Just to one side of the stairs is a large, benign, seated Buddha image, no doubt restored. The gardenlike grounds include courtyards lined with dozens of Buddha images, all complete (and each adorned with a yellow monastic cloth draped over one shoulder). A note in a guidebook Jayanto had with him indicated that images had been brought here from other sites, and this presumably explains why those we saw at Wat Yai Chai Mongkon still had their heads. Another survival (though it, too, has undergone a good deal of restoration) is a large reclining Buddha. Complete today, it lies outdoors among the ruins of the temple that once housed it. The image is whitewashed and dotted with patches of gold leaf applied to it by devout Thais as an act of veneration.

At the back of the modern temple building is something we saw nowhere else in Thailand: an image of a seated religious figure, similar to the Buddha in many ways except that it is quite plainly obese. Heavy-set images are common in China, influenced by older representations of a benevolent god associated with prosperity. Although Chinese Buddhists usually identify these images with a legendary monk called Pu Tai ("cloth bag," for the sack of gifts he carries) rather than with the historical Buddha, this distinction has generally been lost on Americans (other than those with a special interest in Buddhism), who often think that the Buddha is fat. One of my college classmates was dubbed "Buddha" by his insensitive friends after putting on weight.

But in Thai tradition the Buddha is always represented as a youthful, slender man, except in a few images that represent the time he spent as an ascetic before his enlightenment. In these images he looks so starved that his skeleton is plainly visible. This image at Wat Yai Chai Mongkon, however, is not only fat, but — as if to emphasize the point — it's attended by two sculpted pigs. Jayanto and Punnyo thought that it might represent a certain disciple of the Buddha who, according to tradition, was well on his way to enlightenment, but was so handsome that women kept hurling themselves in his direction. Although not seriously tempted, he found his meditations being constantly disrupted, so he deliberately made himself fat (by an act of will, not by eating more than a monk should) in order to stop attracting women. Our informants were at a loss, however, to explain the pigs.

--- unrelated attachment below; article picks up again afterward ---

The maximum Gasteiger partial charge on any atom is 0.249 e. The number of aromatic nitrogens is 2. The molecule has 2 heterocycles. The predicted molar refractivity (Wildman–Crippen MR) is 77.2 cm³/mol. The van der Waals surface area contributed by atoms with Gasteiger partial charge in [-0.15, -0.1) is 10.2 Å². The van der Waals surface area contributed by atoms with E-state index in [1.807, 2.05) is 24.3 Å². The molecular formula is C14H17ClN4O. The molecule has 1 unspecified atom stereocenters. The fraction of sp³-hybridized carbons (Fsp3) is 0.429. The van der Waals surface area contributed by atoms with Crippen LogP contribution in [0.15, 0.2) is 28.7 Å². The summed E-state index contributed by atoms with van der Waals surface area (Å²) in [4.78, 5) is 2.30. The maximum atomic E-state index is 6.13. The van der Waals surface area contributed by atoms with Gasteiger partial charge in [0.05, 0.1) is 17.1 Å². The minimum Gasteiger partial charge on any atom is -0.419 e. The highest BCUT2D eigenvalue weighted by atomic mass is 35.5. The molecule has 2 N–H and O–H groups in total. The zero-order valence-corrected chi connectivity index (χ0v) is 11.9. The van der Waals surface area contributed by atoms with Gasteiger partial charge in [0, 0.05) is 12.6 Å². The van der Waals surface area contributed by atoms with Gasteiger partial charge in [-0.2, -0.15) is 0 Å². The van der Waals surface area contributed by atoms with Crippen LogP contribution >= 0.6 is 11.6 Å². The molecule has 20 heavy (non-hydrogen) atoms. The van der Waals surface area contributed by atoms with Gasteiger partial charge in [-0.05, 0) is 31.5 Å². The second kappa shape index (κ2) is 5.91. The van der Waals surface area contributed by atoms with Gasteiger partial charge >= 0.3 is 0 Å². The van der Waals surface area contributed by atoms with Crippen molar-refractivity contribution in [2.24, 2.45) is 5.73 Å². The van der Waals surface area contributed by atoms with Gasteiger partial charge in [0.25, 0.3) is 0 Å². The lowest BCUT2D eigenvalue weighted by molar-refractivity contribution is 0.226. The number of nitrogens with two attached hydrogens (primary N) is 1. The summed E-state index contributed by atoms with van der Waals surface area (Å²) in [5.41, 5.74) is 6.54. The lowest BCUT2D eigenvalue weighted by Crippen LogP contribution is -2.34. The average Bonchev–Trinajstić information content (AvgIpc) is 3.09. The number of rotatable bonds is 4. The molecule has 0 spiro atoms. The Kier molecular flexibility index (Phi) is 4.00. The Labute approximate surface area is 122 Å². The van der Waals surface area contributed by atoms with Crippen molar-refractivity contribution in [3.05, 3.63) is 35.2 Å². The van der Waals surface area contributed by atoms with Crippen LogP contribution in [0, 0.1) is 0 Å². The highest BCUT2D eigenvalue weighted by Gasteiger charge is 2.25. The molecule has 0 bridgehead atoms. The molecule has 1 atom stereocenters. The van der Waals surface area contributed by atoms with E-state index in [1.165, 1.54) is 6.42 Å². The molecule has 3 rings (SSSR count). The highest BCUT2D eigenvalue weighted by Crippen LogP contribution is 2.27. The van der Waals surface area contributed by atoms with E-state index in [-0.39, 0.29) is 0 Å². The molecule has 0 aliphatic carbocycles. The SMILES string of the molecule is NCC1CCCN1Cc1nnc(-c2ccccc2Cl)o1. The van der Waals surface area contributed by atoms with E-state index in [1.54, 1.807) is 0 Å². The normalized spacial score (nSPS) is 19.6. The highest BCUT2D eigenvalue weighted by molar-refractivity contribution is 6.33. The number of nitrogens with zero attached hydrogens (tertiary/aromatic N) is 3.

We spent so long at Wat Yai Chai Mongkon that we didn't reach the restaurant until well after eleven, our arrival greatly relieving the anxiety of the staff, who had been expecting us for some time. We approached the door through a garden, and inside we found lots of lush vegetation and tanks of big fish. Khun ST's friend who owns the restaurant — another of our absent benefactresses — has been a fashion designer, and the decor included, besides vegetation and fish tanks, an eclectic combination of rustic antiques and mannequins in modern clothes. The clothes were made of material that looked traditional and "folky," so the mannequins looked quite at home.

We didn't linger in this room, however, but were led out onto a porch overlooking the river, and from there down a gangplank to a big riverboat moored alongside, which is part of the restaurant. Under a roof shading the deck, we found separate tables set for us and for the monks, but they were low, Thai-style tables, at which diners had to sit on the floor. I began nerving myself up to make this effort, but Dorothea expressed her doubt that I'd be able to make it through the meal, and I was greatly relieved when the young woman in charge had a regular table set for us on the porch up above. The monks stayed on the vessel to take their meal.

The food was excellent, featuring fish and big river shrimp. The river we were overlooking is the Chao Phraya, the same one that runs through Bangkok. A couple of smaller rivers join it at Ayutthaya, and canals were dug to connect them so that the royal center of the ancient city was surrounded by water. According to a French map from 1695, several adjacent neighborhoods were also "moated" by a combination of rivers and canals. It's questionable whether all these canals were defensive in purpose; rivers and canals have always served as roads in Thailand, and to a small extent they still do.

After our Thanksgiving dinner (a circumstance of which we remained unaware), we went to visit Wat Na Phra Mén ("Nah Prah Mane"), which is unusual in Ayutthaya in having been spared destruction in 1767. The story goes that the Burmese pointed their cannon at the wat, intending to demolish it, but that on the first shot the gun exploded and killed the king of Burma, ending the sack of the city. (In another version, the king was directing the cannon to fire at the nearby royal palace, but if so, it's clear that the explosion didn't put a stop to the destruction, for the palace is long gone.) Whatever truth this tale may have, it sounds good to the Thais for obvious enough reasons.